Look at his body language in Parliament as he goes in for the Holgate kill. He’s enjoying it big time. He’s getting off on it. No question.

 

 

Prime Minister Scott Morrison – and his government – is guilty of exercising coercive control not only over Australian women, but also those women and children seeking asylum, and refugees seeking a new life in Australia.

The popularity and proliferation of coercive control runs rampant across all societal strata: such is the level of physical and mental sexual violence towards women and girls in Australia, that it may as well be declared a national sport.

It is dangerously close to being described as a bonding mechanism for some males, given vituperative social media posts. For some males it is not a badge of dishonour but rather a campaign medal.

A war on a particular woman so often evolves into a war on all women.

If the sport was granted Olympic status, given our prolific expertise in domestic violence, we would probably win gold, silver, bronze and be runners up as well. This is the ugly reality for so many women in Australia. I know it to be true for my sisters everywhere.

Don’t just take my word for it. Let’s have a shufti at last year’s Parliamentary Inquiry into family, domestic and sexual violence and check out what it recorded about coercive control.

What is coercive control?

4.7: The concept of coercive control was developed by Professor Evan Stark, a sociologist and forensic social worker, who defined it as a ‘pattern of domination that includes tactics to isolate, degrade, exploit and control’ a person, ‘as well as to frighten them or hurt them physically’. Professor Stark describes coercive control as a ‘liberty crime’, and it has also been described as ‘intimate terrorism’.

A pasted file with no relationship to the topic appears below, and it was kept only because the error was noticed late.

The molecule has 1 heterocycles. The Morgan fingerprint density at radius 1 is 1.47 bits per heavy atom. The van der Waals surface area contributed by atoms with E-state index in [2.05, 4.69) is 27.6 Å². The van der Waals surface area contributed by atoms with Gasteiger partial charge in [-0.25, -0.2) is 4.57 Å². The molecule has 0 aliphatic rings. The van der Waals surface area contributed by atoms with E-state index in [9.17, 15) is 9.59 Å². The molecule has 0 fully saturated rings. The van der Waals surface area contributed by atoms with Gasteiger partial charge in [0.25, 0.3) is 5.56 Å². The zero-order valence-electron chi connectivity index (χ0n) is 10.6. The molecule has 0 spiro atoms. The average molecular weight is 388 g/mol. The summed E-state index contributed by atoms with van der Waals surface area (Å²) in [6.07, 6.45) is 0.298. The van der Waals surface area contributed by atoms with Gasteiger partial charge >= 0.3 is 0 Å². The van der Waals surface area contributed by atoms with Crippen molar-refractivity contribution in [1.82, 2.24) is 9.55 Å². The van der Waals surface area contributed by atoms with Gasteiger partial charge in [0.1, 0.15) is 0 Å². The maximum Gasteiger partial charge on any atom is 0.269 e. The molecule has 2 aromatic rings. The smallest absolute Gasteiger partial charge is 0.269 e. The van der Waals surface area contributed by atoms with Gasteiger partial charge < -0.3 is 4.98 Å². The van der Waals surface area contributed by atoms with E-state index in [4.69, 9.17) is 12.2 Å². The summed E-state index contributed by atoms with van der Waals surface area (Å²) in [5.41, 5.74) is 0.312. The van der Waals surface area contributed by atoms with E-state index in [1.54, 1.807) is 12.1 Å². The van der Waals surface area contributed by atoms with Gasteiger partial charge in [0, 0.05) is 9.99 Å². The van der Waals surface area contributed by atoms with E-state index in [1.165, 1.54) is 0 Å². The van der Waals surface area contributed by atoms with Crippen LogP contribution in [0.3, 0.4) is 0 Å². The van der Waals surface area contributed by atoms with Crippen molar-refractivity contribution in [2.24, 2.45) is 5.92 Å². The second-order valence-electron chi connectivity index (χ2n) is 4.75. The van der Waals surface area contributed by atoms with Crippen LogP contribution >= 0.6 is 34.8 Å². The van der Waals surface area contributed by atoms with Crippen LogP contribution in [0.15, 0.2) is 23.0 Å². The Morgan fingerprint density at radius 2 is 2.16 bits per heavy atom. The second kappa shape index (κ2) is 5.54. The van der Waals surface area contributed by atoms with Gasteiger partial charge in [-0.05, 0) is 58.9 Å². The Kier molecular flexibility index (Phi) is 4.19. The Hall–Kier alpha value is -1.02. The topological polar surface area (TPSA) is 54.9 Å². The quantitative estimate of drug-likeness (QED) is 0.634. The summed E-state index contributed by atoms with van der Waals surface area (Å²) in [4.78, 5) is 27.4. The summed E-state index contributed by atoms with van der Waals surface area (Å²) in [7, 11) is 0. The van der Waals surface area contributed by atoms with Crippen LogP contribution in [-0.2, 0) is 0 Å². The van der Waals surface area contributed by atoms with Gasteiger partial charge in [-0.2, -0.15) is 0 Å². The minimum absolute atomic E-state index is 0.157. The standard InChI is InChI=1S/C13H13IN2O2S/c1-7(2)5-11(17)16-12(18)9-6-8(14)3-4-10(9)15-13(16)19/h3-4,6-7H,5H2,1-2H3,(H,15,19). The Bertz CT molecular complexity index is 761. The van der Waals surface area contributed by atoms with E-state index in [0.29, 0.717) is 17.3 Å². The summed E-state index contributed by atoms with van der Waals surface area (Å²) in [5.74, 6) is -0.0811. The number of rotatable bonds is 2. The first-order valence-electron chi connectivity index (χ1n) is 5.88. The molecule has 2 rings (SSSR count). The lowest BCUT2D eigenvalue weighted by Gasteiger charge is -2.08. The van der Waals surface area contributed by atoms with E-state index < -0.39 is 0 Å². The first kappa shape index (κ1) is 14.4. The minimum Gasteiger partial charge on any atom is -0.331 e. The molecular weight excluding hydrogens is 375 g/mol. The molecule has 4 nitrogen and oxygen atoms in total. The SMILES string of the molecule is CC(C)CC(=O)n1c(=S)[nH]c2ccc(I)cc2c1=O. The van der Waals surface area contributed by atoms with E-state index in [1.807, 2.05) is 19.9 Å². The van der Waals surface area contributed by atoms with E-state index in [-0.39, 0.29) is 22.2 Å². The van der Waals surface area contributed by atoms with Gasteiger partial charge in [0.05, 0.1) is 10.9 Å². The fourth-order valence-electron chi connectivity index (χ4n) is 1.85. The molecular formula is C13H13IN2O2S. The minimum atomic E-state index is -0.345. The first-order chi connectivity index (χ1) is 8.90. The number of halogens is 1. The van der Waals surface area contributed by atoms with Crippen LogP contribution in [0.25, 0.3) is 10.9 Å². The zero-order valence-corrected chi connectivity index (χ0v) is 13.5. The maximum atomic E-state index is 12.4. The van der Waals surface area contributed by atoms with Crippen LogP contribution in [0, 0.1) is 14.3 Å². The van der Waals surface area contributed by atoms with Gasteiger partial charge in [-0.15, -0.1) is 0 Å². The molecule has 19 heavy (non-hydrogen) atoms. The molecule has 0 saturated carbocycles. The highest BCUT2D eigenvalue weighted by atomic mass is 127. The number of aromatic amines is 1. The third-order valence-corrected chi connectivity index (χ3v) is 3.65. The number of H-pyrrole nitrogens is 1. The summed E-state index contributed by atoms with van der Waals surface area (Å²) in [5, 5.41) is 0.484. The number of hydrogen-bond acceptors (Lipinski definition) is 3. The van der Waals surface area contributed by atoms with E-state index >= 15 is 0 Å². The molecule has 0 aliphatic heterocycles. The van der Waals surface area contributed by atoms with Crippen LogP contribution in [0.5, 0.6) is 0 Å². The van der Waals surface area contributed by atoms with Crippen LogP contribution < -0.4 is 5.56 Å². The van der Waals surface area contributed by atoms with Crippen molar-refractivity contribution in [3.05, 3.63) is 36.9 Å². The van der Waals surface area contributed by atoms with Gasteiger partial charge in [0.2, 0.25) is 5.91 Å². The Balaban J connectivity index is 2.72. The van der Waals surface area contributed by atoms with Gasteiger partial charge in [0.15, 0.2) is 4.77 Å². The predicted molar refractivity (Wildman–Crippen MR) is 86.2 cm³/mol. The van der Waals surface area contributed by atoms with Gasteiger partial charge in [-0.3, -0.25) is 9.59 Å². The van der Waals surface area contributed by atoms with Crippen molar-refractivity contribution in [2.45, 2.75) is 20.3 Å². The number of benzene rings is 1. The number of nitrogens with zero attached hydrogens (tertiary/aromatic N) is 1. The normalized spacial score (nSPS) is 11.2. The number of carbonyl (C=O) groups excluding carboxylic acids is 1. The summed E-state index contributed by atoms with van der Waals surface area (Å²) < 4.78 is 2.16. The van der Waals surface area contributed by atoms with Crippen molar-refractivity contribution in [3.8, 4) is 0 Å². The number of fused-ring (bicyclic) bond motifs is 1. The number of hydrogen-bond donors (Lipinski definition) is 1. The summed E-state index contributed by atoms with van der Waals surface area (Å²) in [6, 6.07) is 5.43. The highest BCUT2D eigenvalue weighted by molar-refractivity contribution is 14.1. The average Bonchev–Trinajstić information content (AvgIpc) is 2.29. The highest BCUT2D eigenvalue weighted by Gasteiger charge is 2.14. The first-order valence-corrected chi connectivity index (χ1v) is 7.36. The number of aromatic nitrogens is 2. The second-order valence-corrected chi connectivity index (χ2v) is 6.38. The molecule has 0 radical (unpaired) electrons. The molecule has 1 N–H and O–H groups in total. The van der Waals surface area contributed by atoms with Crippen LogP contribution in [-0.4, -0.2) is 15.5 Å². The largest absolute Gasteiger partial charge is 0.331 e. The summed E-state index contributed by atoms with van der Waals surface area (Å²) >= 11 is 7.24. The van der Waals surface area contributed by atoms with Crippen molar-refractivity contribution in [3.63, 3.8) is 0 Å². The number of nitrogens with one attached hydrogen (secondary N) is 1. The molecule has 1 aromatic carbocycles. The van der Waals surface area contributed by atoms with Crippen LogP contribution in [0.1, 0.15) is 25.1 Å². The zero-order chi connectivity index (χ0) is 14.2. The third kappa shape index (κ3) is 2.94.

4.8: Submitters to the inquiry characterised coercive control in various terms, but a common theme in evidence was that coercive control is not incident based, but instead involves a pattern of behaviour.

I rest my case. And for the time being, I rest my heart.

Please Note: If you need any support, please reach out to Lifeline on 13 11 14. You are not alone.

Continued tomorrow …

© Tess Lawrence

Tess Lawrence is Contributing editor-at-large for Independent Australia and her most recent article is The night Porter and allegation of rape.

 

 

 

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MEAA issues wish list over proposed media reforms

The union which oversees its member journalists and others involved with media and creative arts in Australia has issued a list of concerns in conjunction with two major media reform-related actions, less than a fortnight away from the federal Parliament convening for the first time in 2021.

The Media, Arts and Entertainment Alliance (MEAA), in a pair of general statements speaking for the position of the entire organisation, has forwarded its submission for the Senate Media Diversity inquiry as well as a separate submission aimed at the News Media Bargaining Code Bill (2020).

The latter submission – put forth just on the Senate’s closing date of January 18 – has the MEAA playing its part to contend with the presence of digital giants such as Facebook and Google, and ensuring that the Silicon Valley giants pay Australian media providers fairly for running their content.

The flow of funds into directly producing domestic content, via bargaining agreements between any of the digital giants and any single domestic-based media provider, and the fear of negotiations breaking down or not possessing its intended results of renumeration exists as one of the MEAA’s collective fears over the bill.

“MEAA objects to the Code’s incorporation of a two-way value exchange principle will diminish the Code’s effective operation. It is an unreasonable concession by the [Morrison] government,” the union said in its submission.

The MEAA would also like some form of explanation, in economic or mathematical formulas or otherwise, as to how individual media outlets will be compensated by Facebook or Google to run their content.

“MEAA is unaware of any reliable means of rationally calculating the ‘benefits’ of Google and Facebook referring traffic to news company websites. It is an overly-elastic concept that is barely articulated or defined in the bill,” the MEAA says.